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Archive for Sunday, June 22, 2008

Behind the Lens: Photographers work with restrictions while covering courtroom events

A blimp bag covering a photographer's camera is used as a quieting device for courtroom photography. Although photography in courtrooms is allowed by news organizations, it is not without restrictions.

A blimp bag covering a photographer's camera is used as a quieting device for courtroom photography. Although photography in courtrooms is allowed by news organizations, it is not without restrictions.

June 22, 2008

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About this series

"Behind the Lens" is a weekly look at photography, written by Journal-World staff photographers. Have an idea for the column? Contact Thad Allender, photo director, at 832-6359 or tallender@ljworld.com.

At most of the events I cover as a photojournalist, members of the general public are also free to take photographs. I may receive special press passes for events that sometimes includes unique access, but beyond that anyone with a camera can probably photograph the same subjects I do.

One exception is in the courtroom. I was thinking about this exception and of a former photojournalism instructor of mine recently as I stood in the back of a Douglas County District Courtroom to cover a preliminary hearing wearing a "blimp bag" on my camera. (More about the bag later.)

It's hard to believe, but it wasn't until the late 1970s that photographers' presence in the courtroom became acceptable. The circus-like atmosphere of a number of 1930s high-profile cases, such as the trial of Bruno Hauptmann for the kidnapping and murder of aviator Charles Lindbergh's baby (700 reporters and 125 photographers covered the events of the trial) caused such disruption that it led the American Bar Association to amend its Canons of Professional and Judicial Ethics to prohibit photographic coverage of court proceedings in 1937 (It's Canon 35).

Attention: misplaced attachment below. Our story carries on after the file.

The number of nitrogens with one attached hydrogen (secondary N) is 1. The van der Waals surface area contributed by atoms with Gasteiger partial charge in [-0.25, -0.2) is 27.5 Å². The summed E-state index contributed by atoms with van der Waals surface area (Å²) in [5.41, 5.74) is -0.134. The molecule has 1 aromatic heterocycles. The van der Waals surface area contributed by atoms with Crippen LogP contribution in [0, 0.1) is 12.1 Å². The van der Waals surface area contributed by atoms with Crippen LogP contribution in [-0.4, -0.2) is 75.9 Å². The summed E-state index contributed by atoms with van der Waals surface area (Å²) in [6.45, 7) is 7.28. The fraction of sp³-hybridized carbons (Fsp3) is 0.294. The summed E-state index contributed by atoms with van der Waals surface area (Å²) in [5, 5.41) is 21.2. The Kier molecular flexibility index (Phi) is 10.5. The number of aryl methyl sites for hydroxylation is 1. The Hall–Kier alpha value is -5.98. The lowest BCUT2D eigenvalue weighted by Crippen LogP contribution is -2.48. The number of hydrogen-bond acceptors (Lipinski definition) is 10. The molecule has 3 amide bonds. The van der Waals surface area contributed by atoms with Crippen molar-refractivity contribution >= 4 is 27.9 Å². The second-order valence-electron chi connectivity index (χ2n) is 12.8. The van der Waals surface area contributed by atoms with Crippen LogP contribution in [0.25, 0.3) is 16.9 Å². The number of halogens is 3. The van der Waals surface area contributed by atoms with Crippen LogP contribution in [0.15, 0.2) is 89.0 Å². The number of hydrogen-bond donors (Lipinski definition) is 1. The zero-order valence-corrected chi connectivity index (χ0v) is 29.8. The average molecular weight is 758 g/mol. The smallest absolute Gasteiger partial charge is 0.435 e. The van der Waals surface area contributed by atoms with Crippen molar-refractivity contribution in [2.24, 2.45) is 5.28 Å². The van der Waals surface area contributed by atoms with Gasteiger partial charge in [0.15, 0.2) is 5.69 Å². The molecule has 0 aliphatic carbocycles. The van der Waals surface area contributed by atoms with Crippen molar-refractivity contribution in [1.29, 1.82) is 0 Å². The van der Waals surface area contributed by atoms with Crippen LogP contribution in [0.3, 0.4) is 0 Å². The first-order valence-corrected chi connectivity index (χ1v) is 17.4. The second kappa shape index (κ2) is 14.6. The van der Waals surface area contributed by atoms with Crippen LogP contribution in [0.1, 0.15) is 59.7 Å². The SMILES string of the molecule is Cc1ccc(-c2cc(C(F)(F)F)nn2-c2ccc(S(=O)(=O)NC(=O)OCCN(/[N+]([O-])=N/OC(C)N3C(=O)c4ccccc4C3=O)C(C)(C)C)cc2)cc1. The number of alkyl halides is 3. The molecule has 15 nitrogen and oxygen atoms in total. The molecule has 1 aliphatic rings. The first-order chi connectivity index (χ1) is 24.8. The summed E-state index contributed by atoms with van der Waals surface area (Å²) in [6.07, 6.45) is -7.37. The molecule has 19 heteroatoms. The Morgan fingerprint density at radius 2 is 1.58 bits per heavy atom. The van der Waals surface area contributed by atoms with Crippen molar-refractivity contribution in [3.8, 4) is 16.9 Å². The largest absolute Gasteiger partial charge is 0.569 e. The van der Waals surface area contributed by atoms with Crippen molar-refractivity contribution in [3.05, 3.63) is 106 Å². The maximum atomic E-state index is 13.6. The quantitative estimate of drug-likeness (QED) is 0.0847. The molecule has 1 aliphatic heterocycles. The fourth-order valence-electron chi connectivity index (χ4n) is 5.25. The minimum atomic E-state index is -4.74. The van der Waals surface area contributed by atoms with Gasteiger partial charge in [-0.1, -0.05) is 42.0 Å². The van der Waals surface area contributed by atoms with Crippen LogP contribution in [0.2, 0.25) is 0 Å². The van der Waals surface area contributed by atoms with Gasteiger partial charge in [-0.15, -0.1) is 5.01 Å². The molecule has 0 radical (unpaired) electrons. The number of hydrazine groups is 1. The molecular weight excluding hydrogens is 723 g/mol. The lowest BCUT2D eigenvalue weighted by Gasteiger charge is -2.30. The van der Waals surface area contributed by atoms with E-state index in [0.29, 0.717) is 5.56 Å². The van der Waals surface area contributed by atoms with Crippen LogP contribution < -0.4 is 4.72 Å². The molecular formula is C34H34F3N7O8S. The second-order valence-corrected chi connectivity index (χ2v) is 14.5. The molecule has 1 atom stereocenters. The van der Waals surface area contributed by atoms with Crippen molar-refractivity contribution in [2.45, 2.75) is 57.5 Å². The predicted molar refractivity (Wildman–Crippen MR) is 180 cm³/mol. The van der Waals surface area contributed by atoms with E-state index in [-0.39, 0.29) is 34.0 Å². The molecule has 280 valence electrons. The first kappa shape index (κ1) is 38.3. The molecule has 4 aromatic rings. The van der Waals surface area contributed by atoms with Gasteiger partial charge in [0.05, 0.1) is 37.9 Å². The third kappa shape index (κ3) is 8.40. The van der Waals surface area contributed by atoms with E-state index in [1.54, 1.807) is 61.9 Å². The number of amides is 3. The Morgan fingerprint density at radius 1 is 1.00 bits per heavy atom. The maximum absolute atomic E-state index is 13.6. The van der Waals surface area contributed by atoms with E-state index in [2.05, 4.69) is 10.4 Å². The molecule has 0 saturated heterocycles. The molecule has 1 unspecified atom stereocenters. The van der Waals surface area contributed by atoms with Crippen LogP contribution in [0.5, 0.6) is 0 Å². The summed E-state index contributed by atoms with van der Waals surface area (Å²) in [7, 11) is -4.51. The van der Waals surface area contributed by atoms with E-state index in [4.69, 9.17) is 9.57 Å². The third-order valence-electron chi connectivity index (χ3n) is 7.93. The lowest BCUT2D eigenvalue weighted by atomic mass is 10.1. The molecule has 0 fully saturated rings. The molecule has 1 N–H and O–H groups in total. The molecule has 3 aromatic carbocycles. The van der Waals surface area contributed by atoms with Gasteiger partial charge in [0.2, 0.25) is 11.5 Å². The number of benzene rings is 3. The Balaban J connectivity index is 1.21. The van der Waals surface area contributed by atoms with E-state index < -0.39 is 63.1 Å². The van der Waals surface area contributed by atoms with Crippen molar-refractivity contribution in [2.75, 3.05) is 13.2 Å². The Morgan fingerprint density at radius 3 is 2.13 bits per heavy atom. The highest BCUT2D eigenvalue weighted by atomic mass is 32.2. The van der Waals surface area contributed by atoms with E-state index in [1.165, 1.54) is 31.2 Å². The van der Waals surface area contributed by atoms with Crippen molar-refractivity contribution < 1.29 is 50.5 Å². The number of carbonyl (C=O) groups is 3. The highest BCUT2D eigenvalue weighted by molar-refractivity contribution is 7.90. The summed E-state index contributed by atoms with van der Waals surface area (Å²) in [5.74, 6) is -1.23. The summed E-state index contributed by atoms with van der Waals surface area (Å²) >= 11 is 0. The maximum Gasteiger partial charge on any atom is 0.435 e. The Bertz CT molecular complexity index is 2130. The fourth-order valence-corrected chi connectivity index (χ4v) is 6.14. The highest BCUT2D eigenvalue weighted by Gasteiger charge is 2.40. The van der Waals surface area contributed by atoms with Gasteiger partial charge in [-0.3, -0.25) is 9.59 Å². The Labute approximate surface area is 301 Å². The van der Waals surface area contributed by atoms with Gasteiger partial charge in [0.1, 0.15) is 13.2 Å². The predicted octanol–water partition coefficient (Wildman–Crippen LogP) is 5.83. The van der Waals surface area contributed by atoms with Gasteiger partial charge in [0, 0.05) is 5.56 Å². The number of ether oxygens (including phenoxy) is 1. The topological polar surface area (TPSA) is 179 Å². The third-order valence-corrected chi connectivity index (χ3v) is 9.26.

The former instructor I was thinking about was Joseph Costa. Starting his career in the early 1920s, Costa was active as a newspaper photographer or photography supervisor at several New York daily papers for 44 year. He was also a founder of the National Press Photographers Association and was its first president. In the 1950s, Costa and the NPPA lobbied to appeal Canon 35. Since that time, many states have responded to the efforts of Costa and others by allowing courtroom photography. But it is not without its restrictions.

As I stood in the Douglas County Courtroom I was aware of a few of these restrictions: By the authority of the judge, I am the only photographer allowed to be present. I am limited to a specific area of the courtroom. I am not allowed to use a flash or a motor drive device. And I am required to use a "quieting device" on my camera.

The quieting device I'm using is a rather bizarre, overstuffed, thing called a blimp bag. It covers the entire camera like a large, deformed tea cozy. It includes a hole for a lens, a hole to insert your hand to operate the camera and a small hole for your eye that sometimes aligns with the camera's viewfinder. It's hot and awkward to use, but I know Mr. Costa would approve. It's a fair price to pay for freedom of the press.

You can see all the restrictions and the Kansas Supreme Court Rule 1001 on Media Coverage of Judicial Proceedings at www.kscourts.org. Choose "court rules" in the left-hand column, then choose "media coverage of judicial proceedings."

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